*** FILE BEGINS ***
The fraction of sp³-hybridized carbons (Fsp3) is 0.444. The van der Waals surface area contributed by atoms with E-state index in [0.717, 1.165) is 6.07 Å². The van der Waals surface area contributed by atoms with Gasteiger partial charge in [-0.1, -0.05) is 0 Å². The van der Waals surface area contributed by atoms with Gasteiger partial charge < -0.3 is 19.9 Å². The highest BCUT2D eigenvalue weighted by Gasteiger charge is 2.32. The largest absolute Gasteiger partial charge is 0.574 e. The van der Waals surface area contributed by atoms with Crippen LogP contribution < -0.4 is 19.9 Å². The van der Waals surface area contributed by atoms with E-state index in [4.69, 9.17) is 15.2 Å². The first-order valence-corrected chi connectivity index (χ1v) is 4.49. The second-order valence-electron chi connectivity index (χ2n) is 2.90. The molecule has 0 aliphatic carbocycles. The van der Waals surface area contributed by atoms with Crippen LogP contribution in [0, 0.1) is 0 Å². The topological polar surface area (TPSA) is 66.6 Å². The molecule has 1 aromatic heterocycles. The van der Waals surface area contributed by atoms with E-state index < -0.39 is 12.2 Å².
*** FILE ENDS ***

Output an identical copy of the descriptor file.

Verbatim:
The fraction of sp³-hybridized carbons (Fsp3) is 0.444. The van der Waals surface area contributed by atoms with E-state index in [0.717, 1.165) is 6.07 Å². The van der Waals surface area contributed by atoms with Gasteiger partial charge in [-0.1, -0.05) is 0 Å². The van der Waals surface area contributed by atoms with Gasteiger partial charge < -0.3 is 19.9 Å². The highest BCUT2D eigenvalue weighted by Gasteiger charge is 2.32. The largest absolute Gasteiger partial charge is 0.574 e. The van der Waals surface area contributed by atoms with Crippen LogP contribution < -0.4 is 19.9 Å². The van der Waals surface area contributed by atoms with E-state index in [4.69, 9.17) is 15.2 Å². The first-order valence-corrected chi connectivity index (χ1v) is 4.49. The second-order valence-electron chi connectivity index (χ2n) is 2.90. The molecule has 0 aliphatic carbocycles. The van der Waals surface area contributed by atoms with Crippen LogP contribution in [0, 0.1) is 0 Å². The topological polar surface area (TPSA) is 66.6 Å². The molecule has 1 aromatic heterocycles. The van der Waals surface area contributed by atoms with E-state index < -0.39 is 12.2 Å².